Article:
Human Rights Watch also reported in September that M23 rebels were involved in killings, rape and forced recruitment of child soldiers, and summary executions of men and boys who tried to escape forced recruitment. The group has called for sanctions against Rwandan officials it says are responsible for backing the movement.
Human rights advocates have strongly criticized Susan E. Rice, American ambassador to the U.N., saying she was among those most responsible for America’s support for a government that continues to fuel the Congolese conflict.
Rice, who is close to Kagame, met with British and French diplomats in New York in October to discuss the crisis in eastern Congo, according to another article in Foreign Policy magazine last month. She also strongly opposed a push by France’s U.N. ambassador, Gerard Araud, for the U.N. to implicate Rwanda as a supporter of the rebels and hold up the threat of sanctions, according to the article.
“Gerard, it’s eastern Congo,” Rice said, according to the article. “If it were not the M23 killing people, it would be some other armed groups.”
America has long held that it’s better to work with Kagame than to alienate him with sanctions, but critics see the chronic fighting in eastern Congo as proof that protecting the Rwandan president from international censure hasn’t worked. Obama made his call a week after 15 prominent think tanks and rights organizations wrote him saying that the policy of quiet diplomacy had failed to stop Rwanda from incursions into eastern Congo and support for rebel groups.
The U.N. Security Council has condemned M23 and issued sanctions against its Congolese leaders, including Ntaganda. Last month the council said further sanctions against M23 and its supporters would be considered — without naming Rwanda. Analysts accuse Rice of delaying the release of the U.N. report on the conflict and intervening to prevent a council resolution on the Congo crisis from naming Rwanda.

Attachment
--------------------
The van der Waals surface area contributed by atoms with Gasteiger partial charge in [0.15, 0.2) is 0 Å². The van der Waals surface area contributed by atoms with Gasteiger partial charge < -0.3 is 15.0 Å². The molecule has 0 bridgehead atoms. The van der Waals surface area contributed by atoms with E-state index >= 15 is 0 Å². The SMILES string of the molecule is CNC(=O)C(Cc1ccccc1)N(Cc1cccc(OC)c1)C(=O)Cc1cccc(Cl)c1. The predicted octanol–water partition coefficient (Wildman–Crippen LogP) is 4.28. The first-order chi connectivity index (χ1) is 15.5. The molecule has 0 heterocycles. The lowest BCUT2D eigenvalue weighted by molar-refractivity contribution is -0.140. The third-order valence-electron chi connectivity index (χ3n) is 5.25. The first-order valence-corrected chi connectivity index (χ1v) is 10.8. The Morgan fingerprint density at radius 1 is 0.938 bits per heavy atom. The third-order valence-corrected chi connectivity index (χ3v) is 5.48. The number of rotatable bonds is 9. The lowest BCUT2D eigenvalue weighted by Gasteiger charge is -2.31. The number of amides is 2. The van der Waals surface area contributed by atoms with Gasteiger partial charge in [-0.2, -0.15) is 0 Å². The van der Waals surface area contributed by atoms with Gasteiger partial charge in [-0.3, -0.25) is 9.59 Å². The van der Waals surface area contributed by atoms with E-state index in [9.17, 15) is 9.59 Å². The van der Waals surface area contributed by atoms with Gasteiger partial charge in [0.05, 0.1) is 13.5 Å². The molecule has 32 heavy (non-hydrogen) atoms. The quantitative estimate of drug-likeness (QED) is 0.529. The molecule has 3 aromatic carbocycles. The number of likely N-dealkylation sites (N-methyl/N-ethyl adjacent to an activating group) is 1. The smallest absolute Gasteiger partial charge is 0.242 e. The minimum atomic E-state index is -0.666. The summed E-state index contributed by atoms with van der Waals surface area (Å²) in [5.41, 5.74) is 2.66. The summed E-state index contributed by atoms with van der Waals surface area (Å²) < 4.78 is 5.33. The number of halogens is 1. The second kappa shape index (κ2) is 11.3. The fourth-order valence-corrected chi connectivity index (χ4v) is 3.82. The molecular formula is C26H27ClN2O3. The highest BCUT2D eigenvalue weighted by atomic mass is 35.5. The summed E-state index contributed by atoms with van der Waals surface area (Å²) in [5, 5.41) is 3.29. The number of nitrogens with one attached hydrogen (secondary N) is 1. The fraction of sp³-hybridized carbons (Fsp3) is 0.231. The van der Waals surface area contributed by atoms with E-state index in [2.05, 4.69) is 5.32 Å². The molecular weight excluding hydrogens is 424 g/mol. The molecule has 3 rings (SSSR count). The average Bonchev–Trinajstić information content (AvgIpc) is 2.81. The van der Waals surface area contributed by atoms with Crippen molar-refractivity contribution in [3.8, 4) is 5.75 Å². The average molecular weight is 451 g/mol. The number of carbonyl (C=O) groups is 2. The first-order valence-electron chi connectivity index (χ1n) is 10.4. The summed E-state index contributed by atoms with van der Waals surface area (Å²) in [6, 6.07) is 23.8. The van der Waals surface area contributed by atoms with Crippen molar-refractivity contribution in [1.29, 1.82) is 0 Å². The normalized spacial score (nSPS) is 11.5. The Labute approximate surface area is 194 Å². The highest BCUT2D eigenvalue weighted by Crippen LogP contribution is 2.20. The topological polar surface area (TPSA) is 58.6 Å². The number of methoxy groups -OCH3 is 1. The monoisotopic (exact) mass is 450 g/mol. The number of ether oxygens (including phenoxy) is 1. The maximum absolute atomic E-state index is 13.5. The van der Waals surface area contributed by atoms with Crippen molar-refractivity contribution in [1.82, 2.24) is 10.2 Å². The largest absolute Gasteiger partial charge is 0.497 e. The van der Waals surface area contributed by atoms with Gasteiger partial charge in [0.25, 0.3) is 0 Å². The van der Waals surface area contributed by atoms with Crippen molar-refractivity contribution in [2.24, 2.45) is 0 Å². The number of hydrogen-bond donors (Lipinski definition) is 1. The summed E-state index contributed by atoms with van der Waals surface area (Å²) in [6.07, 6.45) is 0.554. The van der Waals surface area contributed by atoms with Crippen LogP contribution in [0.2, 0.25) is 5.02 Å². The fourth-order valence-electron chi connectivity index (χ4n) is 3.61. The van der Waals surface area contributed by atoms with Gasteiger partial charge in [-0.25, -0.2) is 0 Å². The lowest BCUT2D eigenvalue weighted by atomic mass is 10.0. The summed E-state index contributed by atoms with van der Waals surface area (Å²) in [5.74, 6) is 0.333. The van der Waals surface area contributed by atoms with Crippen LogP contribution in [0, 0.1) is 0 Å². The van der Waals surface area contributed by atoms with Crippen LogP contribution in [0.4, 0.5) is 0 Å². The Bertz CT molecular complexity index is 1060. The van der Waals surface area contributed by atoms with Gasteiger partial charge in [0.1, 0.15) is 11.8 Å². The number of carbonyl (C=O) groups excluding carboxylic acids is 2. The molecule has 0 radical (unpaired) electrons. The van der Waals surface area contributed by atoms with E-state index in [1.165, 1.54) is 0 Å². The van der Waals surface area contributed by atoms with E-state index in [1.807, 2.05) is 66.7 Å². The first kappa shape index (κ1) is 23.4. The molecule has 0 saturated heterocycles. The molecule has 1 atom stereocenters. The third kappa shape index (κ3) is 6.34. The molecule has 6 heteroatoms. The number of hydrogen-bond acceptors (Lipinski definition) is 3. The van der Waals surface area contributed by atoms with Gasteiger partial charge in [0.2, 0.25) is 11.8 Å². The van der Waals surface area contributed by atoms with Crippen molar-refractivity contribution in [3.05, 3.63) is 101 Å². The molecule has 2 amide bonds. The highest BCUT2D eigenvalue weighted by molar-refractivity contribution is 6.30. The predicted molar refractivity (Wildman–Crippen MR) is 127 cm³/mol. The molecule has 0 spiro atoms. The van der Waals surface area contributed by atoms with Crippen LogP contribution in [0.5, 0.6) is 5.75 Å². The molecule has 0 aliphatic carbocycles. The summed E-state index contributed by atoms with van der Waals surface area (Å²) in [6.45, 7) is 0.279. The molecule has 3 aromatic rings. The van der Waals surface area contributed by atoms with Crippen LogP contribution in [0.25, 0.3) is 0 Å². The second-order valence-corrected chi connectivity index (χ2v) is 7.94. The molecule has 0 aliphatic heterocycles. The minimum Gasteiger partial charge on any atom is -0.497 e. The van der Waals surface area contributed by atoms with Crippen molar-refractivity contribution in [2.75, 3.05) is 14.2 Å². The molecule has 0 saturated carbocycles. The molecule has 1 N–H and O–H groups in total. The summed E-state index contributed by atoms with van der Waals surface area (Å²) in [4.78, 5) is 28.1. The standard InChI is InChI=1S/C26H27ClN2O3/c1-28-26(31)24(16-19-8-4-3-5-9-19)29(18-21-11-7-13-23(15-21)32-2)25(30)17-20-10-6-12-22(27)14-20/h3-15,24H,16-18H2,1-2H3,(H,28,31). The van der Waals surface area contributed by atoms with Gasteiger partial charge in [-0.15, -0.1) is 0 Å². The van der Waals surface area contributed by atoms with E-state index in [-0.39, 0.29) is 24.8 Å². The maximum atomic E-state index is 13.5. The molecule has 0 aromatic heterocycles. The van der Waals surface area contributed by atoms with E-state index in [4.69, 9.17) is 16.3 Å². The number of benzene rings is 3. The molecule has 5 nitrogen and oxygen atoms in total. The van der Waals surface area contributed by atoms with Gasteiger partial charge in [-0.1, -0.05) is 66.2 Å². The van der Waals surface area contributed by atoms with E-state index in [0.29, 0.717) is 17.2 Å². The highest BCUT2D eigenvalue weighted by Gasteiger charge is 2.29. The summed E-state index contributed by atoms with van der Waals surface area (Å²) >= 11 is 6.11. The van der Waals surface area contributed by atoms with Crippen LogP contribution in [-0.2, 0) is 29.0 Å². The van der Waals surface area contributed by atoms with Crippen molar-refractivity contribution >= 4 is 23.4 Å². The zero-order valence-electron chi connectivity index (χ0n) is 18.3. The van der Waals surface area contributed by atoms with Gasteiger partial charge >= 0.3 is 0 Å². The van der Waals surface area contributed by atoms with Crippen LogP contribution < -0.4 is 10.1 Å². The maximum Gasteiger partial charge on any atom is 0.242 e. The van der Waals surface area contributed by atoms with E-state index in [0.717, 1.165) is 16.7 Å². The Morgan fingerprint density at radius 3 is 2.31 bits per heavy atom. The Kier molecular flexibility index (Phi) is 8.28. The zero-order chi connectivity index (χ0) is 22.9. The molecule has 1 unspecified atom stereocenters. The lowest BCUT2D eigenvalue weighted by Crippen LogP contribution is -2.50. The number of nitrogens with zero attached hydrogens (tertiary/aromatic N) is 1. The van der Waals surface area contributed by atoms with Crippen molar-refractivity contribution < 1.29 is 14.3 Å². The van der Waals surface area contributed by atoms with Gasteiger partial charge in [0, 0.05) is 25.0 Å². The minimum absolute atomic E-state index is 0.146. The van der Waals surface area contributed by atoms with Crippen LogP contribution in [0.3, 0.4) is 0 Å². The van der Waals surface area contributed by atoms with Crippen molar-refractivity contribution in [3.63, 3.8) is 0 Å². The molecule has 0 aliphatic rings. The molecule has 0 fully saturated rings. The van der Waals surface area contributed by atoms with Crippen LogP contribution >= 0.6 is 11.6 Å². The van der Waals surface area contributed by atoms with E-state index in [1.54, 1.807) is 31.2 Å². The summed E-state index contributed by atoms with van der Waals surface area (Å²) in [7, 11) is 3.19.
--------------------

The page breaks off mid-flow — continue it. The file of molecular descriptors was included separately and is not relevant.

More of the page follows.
An October report by the International Crisis Group, a think tank, called on the international community to suspend assistance to Rwanda, which relies on foreign aid to support its budget, and to consider a weapons embargo against it.
The British government last month cut aid to Rwanda, citing evidence that the regime in Kigali, the capital, backed the M23 rebellion. The U.S. has also cut some military aid, but it continues to provide substantial assistance.
In June, Human Rights Watch reported that 200 to 300 Rwandans were recruited in their homeland in April and May and taken across the border to fight alongside M23 forces. “Rwandan military officials have continued to recruit by force or under false pretenses young men and boys, including under the age of 15, in Rwanda to augment the M23’s ranks. Recruitment of children under age 15 is a war crime and contravenes Rwandan law,” it said in a later report, in September.
Rice’s intervention to protect Rwanda left Kagame’s government confident that international criticism would be minimal, according to a Rwandan official quoted in Stearns’ article.
“The question is not whether Rwanda is the Beelzebub or the savior of Central Africa; it is neither,” Stearns wrote. “But given the gravity of the crisis, and the significant support the United States was providing to the Rwandan government, simply giving Kigali a pass for repeated mass abuses was unacceptable and sent the wrong signal.”